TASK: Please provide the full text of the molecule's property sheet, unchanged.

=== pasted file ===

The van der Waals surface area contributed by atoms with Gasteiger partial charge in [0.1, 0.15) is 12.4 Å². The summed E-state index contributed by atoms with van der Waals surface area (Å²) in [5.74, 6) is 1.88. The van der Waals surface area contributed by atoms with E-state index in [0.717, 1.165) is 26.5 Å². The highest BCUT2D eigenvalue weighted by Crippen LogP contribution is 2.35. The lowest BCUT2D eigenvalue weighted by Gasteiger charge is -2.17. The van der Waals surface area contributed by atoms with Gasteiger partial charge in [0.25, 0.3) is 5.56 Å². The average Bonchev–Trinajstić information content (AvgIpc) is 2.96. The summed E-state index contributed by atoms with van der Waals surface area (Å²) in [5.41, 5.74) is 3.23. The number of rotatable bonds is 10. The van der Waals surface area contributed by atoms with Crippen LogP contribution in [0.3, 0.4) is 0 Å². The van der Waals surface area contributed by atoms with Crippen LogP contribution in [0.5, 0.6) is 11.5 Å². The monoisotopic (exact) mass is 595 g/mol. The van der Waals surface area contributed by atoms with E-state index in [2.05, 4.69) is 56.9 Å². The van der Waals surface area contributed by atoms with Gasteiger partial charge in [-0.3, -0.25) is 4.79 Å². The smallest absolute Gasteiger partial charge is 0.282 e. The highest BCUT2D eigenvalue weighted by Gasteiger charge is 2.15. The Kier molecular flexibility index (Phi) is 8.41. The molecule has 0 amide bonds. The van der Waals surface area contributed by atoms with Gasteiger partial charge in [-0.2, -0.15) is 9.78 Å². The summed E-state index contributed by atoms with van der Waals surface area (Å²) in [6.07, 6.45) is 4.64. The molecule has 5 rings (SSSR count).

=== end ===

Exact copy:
The van der Waals surface area contributed by atoms with Gasteiger partial charge in [0.1, 0.15) is 12.4 Å². The summed E-state index contributed by atoms with van der Waals surface area (Å²) in [5.74, 6) is 1.88. The van der Waals surface area contributed by atoms with E-state index in [0.717, 1.165) is 26.5 Å². The highest BCUT2D eigenvalue weighted by Crippen LogP contribution is 2.35. The lowest BCUT2D eigenvalue weighted by Gasteiger charge is -2.17. The van der Waals surface area contributed by atoms with Gasteiger partial charge in [0.25, 0.3) is 5.56 Å². The average Bonchev–Trinajstić information content (AvgIpc) is 2.96. The summed E-state index contributed by atoms with van der Waals surface area (Å²) in [5.41, 5.74) is 3.23. The number of rotatable bonds is 10. The van der Waals surface area contributed by atoms with Crippen LogP contribution in [0.3, 0.4) is 0 Å². The van der Waals surface area contributed by atoms with Crippen LogP contribution in [0.5, 0.6) is 11.5 Å². The monoisotopic (exact) mass is 595 g/mol. The van der Waals surface area contributed by atoms with E-state index in [2.05, 4.69) is 56.9 Å². The van der Waals surface area contributed by atoms with Gasteiger partial charge in [-0.3, -0.25) is 4.79 Å². The smallest absolute Gasteiger partial charge is 0.282 e. The highest BCUT2D eigenvalue weighted by Gasteiger charge is 2.15. The Kier molecular flexibility index (Phi) is 8.41. The molecule has 0 amide bonds. The van der Waals surface area contributed by atoms with Gasteiger partial charge in [-0.2, -0.15) is 9.78 Å². The summed E-state index contributed by atoms with van der Waals surface area (Å²) in [6.07, 6.45) is 4.64. The molecule has 5 rings (SSSR count).